I have a PostgreSQL 12 database with PostGIS (using EPSG 4326). There are some tables with millions of points, and others with polygons.

In general , I had no problems with the queries. However, I recently noticed that in some cases, when I count points in polygons, some points are excluded or counted twice. I use different tables with a grid of square polygons of distinct sizes, one degree, half degree, etc. If I use:

SELECT polygon, count(point) 
FROM   point, polygon 
WHERE  ST_Within(point, polygon)

Some points located over the edge of the polygon are excluded from the count.

If I use:

SELECT polygon, count(point) 
FROM   point, polygon 
WHERE  ST_Intersects(point, polygon)

Those points get counted twice, once for each polygon.

How can I handle this situation to avoid errors in the analysis?

1 Answer 1


The spatial predicate ST_Contains and the reverse ST_Within have the idiosyncrasy that "polygons do not contain their boundary" (see this writeup). This is why your use of ST_Within does not report points lying on the boundary of polygons.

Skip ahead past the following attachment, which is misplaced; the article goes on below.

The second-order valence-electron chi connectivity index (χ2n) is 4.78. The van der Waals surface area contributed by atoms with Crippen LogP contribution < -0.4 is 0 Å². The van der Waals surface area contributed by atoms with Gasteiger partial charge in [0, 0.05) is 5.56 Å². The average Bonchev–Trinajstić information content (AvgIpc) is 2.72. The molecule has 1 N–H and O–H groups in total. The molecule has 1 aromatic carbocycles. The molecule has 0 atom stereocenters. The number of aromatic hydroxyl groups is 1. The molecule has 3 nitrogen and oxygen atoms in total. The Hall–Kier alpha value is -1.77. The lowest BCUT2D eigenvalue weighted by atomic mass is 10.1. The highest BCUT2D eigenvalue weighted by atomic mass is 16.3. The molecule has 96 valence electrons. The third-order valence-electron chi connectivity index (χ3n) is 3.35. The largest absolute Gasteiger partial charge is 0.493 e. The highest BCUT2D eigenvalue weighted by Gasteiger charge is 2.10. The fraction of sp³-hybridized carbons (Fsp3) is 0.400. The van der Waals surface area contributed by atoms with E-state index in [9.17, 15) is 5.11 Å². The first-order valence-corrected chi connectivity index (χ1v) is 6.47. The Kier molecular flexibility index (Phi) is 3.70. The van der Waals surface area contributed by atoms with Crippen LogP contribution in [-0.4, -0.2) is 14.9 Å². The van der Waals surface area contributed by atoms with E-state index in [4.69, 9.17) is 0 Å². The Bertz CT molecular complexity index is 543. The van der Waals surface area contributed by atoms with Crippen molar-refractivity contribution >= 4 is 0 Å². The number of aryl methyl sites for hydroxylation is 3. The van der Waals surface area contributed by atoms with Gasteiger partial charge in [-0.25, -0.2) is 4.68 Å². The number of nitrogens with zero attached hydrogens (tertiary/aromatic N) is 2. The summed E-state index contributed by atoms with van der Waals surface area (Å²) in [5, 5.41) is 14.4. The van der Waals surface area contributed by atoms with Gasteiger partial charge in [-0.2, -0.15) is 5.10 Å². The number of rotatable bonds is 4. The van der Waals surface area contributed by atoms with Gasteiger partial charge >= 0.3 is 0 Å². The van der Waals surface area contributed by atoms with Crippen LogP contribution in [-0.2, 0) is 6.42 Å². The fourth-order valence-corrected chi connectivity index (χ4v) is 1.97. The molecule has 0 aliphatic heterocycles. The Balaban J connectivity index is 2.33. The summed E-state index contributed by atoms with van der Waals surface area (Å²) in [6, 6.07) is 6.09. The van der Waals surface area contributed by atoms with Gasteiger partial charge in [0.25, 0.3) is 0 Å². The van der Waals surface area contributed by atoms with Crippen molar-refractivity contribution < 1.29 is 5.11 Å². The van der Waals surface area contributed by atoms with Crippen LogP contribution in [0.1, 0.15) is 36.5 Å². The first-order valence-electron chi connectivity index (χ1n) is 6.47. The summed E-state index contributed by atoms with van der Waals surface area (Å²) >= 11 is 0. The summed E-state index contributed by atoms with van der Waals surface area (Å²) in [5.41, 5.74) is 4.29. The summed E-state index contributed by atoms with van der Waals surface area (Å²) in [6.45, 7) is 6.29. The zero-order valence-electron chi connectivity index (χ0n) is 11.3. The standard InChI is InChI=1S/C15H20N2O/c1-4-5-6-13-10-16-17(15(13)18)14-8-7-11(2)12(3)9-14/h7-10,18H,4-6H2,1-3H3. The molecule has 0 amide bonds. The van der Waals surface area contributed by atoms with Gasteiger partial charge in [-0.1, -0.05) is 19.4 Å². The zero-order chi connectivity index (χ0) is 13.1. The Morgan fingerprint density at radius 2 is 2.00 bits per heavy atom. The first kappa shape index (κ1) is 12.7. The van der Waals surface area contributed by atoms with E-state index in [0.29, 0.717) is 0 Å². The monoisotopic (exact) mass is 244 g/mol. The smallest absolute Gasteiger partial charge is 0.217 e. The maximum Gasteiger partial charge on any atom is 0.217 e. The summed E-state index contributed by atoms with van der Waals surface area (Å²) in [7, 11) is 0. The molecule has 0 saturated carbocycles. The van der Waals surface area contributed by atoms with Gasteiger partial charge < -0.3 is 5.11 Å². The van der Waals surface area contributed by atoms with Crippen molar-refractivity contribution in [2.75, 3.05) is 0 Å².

If a point lies on the boundary of two or more polygons then ST_Intersects will correctly detect that. You will have to use some strategy to assign the point to a unique polygon (perhaps by choosing the polygon with lowest id value, if that is appropriate to your data model).

  • Yes, I've learned about that behavior when I detected the problem. However, it is neither clear nor easy to apply an assignation strategy. The basic data I have are point positions for vessels, and I usually use different groups of polygons for grouping. Some are grids of rectangles and others are very complex areas (eg. Exclusive Economic Zones, Marine Protected Areas, etc.)
    – Gustavo
    Apr 20, 2021 at 20:29
  • I think this is a general SQL problem, not unique to spatial. If there is no clear assignment strategy then perhaps it's fine to simply pick one containing polygon at random? A query using DISTINCT ON point is one way to do this.
    – dr_jts
    Apr 20, 2021 at 22:40

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